The board and Melanie have been working so hard to find a way to offer these services and trying to get a new larger facility we have so desperately needed since 2012, so to have the contract put out to RFP to me is absolutely appalling.
I say shame on Mayor Bob Simpson and council and shame on BC Housing.
I have no doubt that if this goes to another service provider the clientele we serve will once again be forced back out on to the street with no supports and left to die because we are the only organization in this community willing to practice minimal barrier and harm reduction to ensure that every life matters.
I have kept silent up to this point and had put faith in the system, but have been so disillusioned due to the untruths and injustices I have seen and heard throughout this process.
For our mayor to make a public statement calling us a “flop house” when we are clearly a well-organized society offering many proven effective programs, I must say it leaves me with little faith in politicians and, especially, our mayor.
The only politician I have ever seen here was Carole James who made a point of coming in to our shelter on a visit to Quesnel many years ago.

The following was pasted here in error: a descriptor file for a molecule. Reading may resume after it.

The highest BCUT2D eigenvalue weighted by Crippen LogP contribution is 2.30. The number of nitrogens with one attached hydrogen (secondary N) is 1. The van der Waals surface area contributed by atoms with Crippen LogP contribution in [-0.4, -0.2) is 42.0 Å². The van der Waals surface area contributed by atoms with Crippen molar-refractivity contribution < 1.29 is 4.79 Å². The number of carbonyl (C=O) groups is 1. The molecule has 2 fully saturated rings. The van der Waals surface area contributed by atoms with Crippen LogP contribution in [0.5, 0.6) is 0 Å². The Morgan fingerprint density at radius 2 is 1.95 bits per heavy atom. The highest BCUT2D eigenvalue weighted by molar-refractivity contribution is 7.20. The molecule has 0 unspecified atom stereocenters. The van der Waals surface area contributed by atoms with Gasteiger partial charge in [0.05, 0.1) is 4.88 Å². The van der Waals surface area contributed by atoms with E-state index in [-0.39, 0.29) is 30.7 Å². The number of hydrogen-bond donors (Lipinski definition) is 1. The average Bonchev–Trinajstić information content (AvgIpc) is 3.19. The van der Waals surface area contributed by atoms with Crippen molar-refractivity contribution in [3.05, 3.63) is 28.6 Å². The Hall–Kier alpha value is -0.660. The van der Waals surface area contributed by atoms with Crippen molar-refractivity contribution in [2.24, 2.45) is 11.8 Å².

I was fortunate enough to attend the BCNPA Housing Conference in Vancouver in November and heard many world-renowned experts in mental health and addiction speak on the importance of housing, including Johann Hari who has written several books.
The message that was continually repeated throughout this conference was belonging, trust and safety and love and inclusion, all of which the staff at Seasons House excel in providing.
There is the saying, “It takes a community to raise a child.” I believe instead of all the mudslinging from a small number of people from the community and city council, the time could have been better spent working together to find solutions that work for everyone to support the most marginalized citizens of our community.
I appeal to BC Housing to stop the RFP process and get down to the business of getting this much-needed shelter built and continue to work with the QSSS board and Melanie who have been doing such a good job all these years to make sure as many supports as possible are in place and ensure every person in this community has housing and the opportunity to access such crucial and much-needed services.